What’s the 411 on Postpartum Belly Binding?
A very common question I get from the pregnant women I treat is about postpartum belly binding or wrapping.
I don’t routinely recommend it. I’ve personally done it and not done it after my pregnancies.
So, what is it?
Very basically, it’s wrapping your belly in the days and weeks postpartum to encourage your stomach to “firm” up.
Does it make sense?
In one sense, the theory is sound. During pregnancy, your rectus abdominus or “six-pack” muscles separate down the middle to accommodate your growing belly. This is called a Diastasis Recti. It’s a totally normal and essential part of pregnancy. With belly binding, the idea is to approximate (or bring closer together) the right and left sides of your six pack so that they heal as close together during the deflating and recoil phase after birth.
That sounds perfect! So what’s the problem?
Well, the abdominal wall is only one component of your core canister. The other components that make up this canister are: your pelvic floor at the bottom, your respiratory diaphragm at the top and your deep spinal stabilizers at the back. This core houses all of your abdominal and pelvic organs. Imagine a tube of toothpaste with all of your guts inside.
When you compress that tube of toothpaste from the front and back like an abdominal binder does, where do you think all of your guts are going to displace to? The path of least resistance, of course. And after having a baby – that path is downwards towards the pelvic floor and specifically the vaginal opening. There’s a name for when organs move south…it’s called pelvic organ prolapse. You don’t want to flirt with prolapse.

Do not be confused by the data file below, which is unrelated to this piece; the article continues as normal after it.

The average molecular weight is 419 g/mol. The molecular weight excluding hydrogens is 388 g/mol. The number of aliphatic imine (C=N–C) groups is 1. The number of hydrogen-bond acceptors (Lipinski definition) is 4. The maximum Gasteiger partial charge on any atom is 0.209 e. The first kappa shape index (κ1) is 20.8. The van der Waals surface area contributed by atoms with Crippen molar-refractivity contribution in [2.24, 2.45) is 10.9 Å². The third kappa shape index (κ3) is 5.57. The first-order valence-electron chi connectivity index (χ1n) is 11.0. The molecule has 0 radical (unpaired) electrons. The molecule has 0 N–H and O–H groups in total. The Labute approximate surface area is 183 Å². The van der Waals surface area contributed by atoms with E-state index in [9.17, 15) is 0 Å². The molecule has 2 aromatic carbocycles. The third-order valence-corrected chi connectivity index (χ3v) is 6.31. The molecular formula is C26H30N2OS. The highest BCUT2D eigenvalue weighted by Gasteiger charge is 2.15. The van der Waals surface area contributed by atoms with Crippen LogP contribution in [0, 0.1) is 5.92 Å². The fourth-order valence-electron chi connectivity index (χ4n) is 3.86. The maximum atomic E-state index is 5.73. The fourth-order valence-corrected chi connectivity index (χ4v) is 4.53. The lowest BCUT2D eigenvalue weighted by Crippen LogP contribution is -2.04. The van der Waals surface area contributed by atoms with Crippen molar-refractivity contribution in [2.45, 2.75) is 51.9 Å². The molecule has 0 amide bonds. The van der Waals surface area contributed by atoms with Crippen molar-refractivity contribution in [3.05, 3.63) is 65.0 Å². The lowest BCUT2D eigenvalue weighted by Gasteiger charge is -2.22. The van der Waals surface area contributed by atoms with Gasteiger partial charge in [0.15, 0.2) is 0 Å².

So how come I did it?
I only did after I had my twins. When I checked my diastasis immediately postpartum, I could fit two fists between my right and left rectus muscles! The key to belly binding is to make sure the amount of compression used won’t result in your organs shifting downwards. My rule of thumb is to make sure that you can easily slide a hand inside whatever you’re using.
How come I didn’t do it this time?
When I checked my diastasis postpartum, I could measure it with the fingers of just one hand. The female body knows exactly what to do to heal after brith. The same way it knows how to menstruate, conceive, grow your baby and birth your baby. The less we do to get in the way of all of those processes – the better!
Still have questions? Want to know what I used for compression? Or how to know if it’ll be appropriate for you? Or if it’s too late for you so start doing it now? Or what products I recommend if you’re going to do it?
Book an appointment at Pine Health! We’re happy to help!